Dirty Gertie From Harlem U.S.A. (1946, B&W):
Dancer Gertie La Rue is the toast of Harlem, but she's been two- timing her beau, Al, the man who put her in the spotlight. Fearing Al's retribution, Gertie drags her entire show troupe out to the remote island of Rinidad, where she hopes to lay low for a while. She's also managed to make her self imposed exile a lucrative one, setting up a residency at Diamond Joe's nightclub. While Gertie drinks, cusses, and flirts her way across Rinidad, dark clouds are gathering overhead; local revivalist Jonathan Christian is on a moral crusade to have her deported.
A native of Harlem, Francine Everett was a multi-talented performer, acting, singing, and dancing her way across stage and screen. A stand- out in race films , Francine appeared in several of the genre's best pictures, including Paradise in Harlem, Big Timers, and Ebony Parade.
Starring Francine Everett, Don Wilson, Katherine Moore, Alfred Hawkins; Screenplay by True T. Thompson; Directed by Spencer Williams.
Sepia Cinderella (1947, B&W): Bob Jordan is an aspiring songwriter with a melody stuck in his head. Naive in the ways of love, he's having some trouble writing the lyrics for his would-be hit. Barbara, a fellow musician and secret admirer, helps him finish the romantic ballad. "Cinderella" becomes an instant smash, and as Jordan's career takes off, lovelorn Barbara can only watch as her man slips away. Fame is a fickle thing, though, and Bob's flirtation with the fast life is short. Loveless and jobless, his agent has a brilliant idea to get his career back on track - a Cinderella contest. The gimmick is simple; at Jordan's next show, every available woman in the audience will bring a single slipper. The owner of the slipper that Bob selects will be invited upstage to join him in performing a duet of his signature song. The big night arrives, and Barbara happens to be in the audience. Will he finally make the right choice?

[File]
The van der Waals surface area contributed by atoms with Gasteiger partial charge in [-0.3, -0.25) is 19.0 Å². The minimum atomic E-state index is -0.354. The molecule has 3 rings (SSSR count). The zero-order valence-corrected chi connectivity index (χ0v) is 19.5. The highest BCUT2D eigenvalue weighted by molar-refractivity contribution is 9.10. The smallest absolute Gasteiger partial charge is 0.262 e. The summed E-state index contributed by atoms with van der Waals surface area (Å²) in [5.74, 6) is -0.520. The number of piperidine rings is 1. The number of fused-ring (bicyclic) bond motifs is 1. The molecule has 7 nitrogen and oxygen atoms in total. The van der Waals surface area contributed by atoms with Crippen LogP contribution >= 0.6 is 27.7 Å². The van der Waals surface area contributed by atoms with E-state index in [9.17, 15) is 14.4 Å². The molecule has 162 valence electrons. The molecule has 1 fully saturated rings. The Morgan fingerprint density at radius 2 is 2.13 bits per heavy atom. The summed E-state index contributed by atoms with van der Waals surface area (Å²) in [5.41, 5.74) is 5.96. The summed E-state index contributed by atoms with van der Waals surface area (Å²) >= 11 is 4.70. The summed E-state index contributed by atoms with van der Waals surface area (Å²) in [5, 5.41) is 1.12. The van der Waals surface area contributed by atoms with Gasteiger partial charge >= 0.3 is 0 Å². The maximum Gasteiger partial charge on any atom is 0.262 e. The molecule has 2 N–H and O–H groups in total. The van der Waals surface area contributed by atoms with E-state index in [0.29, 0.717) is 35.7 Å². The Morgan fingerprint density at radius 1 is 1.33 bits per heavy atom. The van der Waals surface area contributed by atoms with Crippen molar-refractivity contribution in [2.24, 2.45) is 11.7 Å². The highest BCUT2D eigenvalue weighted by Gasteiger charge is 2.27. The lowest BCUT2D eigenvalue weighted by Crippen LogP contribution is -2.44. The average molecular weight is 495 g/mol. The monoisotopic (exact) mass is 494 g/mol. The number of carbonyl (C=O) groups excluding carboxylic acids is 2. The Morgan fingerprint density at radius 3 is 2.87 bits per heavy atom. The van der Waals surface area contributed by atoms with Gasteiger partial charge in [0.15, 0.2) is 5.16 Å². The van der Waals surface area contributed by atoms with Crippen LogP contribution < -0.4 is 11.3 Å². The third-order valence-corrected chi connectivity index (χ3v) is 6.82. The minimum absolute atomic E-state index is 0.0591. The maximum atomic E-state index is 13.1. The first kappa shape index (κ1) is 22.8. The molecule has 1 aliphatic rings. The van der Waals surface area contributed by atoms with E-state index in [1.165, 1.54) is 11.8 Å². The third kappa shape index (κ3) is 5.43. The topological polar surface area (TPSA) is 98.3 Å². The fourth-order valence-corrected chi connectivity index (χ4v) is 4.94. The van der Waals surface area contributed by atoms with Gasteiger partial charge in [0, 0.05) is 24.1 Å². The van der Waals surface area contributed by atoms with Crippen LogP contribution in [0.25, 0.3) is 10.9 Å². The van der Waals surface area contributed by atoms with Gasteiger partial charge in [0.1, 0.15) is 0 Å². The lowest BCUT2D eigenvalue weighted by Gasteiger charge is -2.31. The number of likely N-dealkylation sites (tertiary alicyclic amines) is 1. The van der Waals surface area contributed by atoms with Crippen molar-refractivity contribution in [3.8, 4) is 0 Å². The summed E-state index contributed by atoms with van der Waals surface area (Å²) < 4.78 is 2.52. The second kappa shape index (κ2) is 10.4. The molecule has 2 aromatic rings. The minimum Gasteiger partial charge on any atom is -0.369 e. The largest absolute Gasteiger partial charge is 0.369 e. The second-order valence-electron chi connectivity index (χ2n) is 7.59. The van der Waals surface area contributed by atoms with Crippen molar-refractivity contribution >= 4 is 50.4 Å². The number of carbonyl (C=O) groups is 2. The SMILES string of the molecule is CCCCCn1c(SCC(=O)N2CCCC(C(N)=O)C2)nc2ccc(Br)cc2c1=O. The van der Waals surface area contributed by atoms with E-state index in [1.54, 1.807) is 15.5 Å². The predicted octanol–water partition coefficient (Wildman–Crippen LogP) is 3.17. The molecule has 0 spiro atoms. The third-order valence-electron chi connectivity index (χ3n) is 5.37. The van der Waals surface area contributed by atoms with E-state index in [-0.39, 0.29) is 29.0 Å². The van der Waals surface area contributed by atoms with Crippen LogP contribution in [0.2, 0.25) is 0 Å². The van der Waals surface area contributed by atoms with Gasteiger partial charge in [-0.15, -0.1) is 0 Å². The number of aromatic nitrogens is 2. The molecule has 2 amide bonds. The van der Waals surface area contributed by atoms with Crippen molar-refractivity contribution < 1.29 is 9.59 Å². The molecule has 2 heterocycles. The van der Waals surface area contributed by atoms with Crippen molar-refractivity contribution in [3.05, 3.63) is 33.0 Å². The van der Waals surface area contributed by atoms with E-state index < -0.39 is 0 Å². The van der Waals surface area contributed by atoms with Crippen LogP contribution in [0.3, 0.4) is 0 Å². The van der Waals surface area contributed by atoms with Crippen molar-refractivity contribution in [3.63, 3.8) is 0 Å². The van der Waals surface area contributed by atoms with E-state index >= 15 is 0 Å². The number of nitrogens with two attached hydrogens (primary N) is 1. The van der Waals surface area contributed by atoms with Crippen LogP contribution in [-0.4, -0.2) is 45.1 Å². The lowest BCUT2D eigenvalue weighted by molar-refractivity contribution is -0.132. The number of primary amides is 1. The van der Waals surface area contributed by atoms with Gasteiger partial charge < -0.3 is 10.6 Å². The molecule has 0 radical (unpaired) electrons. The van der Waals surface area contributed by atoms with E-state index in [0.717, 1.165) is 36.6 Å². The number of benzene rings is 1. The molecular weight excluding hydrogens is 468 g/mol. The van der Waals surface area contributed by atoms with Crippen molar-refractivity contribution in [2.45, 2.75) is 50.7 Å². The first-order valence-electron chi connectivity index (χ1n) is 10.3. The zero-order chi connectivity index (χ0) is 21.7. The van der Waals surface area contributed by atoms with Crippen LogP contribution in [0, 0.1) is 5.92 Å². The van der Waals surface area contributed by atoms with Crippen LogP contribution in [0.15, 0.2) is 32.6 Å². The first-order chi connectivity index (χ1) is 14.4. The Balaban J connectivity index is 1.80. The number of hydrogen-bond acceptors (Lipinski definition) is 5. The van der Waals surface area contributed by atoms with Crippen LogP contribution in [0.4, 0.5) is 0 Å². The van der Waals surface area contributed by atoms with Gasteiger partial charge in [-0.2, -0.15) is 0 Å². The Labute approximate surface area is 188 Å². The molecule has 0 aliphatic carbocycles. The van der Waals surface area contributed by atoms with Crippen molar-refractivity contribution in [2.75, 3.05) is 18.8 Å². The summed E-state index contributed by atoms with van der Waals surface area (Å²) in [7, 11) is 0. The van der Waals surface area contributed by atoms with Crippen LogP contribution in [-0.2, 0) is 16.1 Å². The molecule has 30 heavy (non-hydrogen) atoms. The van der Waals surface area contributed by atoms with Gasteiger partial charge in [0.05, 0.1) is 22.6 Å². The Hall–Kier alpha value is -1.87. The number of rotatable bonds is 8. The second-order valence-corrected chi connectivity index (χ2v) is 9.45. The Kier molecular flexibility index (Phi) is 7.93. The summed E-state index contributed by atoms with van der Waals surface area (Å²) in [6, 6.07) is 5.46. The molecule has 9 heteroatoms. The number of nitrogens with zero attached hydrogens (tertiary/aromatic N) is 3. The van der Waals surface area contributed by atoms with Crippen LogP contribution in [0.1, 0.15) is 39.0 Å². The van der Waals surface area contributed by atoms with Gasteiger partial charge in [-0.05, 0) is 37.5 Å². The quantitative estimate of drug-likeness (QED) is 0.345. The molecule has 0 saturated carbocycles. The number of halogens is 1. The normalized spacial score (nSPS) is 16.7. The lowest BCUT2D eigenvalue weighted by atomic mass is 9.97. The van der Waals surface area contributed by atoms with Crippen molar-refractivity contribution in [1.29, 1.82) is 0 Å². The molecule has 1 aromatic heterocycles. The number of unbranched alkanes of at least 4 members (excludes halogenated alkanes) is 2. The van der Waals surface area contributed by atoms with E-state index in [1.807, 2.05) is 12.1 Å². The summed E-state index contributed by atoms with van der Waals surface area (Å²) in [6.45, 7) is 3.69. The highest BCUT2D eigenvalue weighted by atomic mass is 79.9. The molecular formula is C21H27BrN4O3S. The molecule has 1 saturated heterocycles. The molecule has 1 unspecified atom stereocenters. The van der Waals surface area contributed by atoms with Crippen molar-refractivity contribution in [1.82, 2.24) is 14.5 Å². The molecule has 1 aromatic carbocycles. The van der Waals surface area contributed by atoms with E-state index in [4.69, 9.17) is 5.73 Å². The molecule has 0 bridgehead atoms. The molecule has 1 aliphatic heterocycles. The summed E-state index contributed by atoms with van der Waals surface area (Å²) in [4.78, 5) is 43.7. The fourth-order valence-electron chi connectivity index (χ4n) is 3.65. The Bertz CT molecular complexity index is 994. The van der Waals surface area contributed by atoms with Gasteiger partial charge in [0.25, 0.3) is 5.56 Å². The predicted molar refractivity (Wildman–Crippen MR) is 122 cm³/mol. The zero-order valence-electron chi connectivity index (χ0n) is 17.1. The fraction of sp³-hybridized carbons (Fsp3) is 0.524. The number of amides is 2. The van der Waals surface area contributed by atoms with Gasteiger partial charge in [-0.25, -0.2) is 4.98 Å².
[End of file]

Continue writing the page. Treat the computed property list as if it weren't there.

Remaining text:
Sepia Cinderella is carried by a pair of notable actor/musicians. Billy Daniels rose to fame as a recording artist and nightclub performer, and would later go on to act and sing in three long running Broadway musicals. Sheila Guyse was a popular singer and star of numerous stage productions, though she only made a few appearances in film.
Starring Billy Daniels, Sheila Guyse; Screenplay Vincent Valenti; Directed by Arthur Leonard.